What makes a logo "cool"?
Cool logos generally include clever iconography that's either abstract or distinct to a brand's specialty. While cool logos should be original and memorable, they're often understated designs that incorporate smart imagery or text that pair well with stimulating colors, such as red, orange, and yellow.
This is demonstrated in logo designs by famous brands, including Coca-Cola and Lego, which boasts intense color palettes and distinct typefaces. The color palette also determines the logo's "cool" factor since some hues, such as black and dark gray, can make a merry icon appear cool and enigmatic.
Famous Cool Logos:
Coca-Cola logos have always had a personable character to them, thanks to the distinct curly Spencerian script, which seems to resemble handwriting. With the brand opting to remain true to the well-known typeface, they decided to add a pop of color in 1950, introducing the famous red hue.
When paired with the confident and energetic red shade, the typeface comes to life, resulting in a cool, effortless design that remains memorable long after you've seen it.
The original Lego logo was unveiled in 1934 and included harsh, authoritative typography that failed to convey the brand's sense of fun. The logo was later redesigned several times to include more color, mostly an intense red shade to command attention.
Today, the Lego logo is more playful and trendy, which is largely due to the youthful Legothick typeface. Comprising chunky letters that seem to resemble balloons, the logo captures the target market perfectly, with the pops of yellow denoting the joy and adventure that can be found when playing with Lego bricks.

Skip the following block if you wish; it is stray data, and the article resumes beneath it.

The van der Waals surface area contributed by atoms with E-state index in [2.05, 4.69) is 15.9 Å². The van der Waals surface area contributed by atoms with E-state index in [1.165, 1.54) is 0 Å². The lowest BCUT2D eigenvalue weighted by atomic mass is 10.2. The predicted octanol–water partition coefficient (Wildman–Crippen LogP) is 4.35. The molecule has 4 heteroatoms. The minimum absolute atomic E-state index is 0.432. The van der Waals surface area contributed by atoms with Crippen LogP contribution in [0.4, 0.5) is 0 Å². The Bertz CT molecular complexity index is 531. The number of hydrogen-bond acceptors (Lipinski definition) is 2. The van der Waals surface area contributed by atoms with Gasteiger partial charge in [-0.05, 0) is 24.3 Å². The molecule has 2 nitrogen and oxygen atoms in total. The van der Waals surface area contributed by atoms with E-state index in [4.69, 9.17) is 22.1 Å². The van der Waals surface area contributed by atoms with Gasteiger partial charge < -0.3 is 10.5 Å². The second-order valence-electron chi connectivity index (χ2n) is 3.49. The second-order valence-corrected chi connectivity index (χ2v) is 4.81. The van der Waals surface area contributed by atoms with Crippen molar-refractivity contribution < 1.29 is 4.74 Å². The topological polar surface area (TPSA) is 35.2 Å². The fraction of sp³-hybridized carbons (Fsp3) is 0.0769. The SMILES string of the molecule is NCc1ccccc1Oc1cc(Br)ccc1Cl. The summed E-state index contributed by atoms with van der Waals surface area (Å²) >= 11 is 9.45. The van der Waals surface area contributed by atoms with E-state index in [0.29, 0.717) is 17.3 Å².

Marlboro spent years redesigning its logo before settling on the ideal version in 1932, which has remained the brand's logo ever since. The modern Marlboro logo combines geometric elements and the well-known Neo Contact typeface to create a timeless appeal that still manages to look cool.
The famed red color breathes life and confidence into the design, while the white background communicates safety and trust, creating a well-balanced visual identifier that has never gone out of style.
There has only been one significant modification to the Uniqlo logo over the years. This shift saw the introduction of the more contemporary, text-only design that excluded the original logos' inclusion of figures. Today, the Uniqlo logo is more stylish and dynamic, and it establishes a clear connection to the brand's roots in Japan.
The current Uniqlo logo, created by the company's head designer Kawashi Sato in 2006, expertly combines the four kanji that make up the brand name with the colors of the national flag of Japan. According to the designer, the logo was altered to "represent the so-called 'Cool Japan'" aesthetic.
Cisco's logo has experienced significant change since the original logo was launched in 1984. Back then, the design simply showcased a bridge-like design in the popular red tone. Over time, the company introduced the famous blue shade, resulting in a combination of themes that highlight the brand's ambition and professionalism.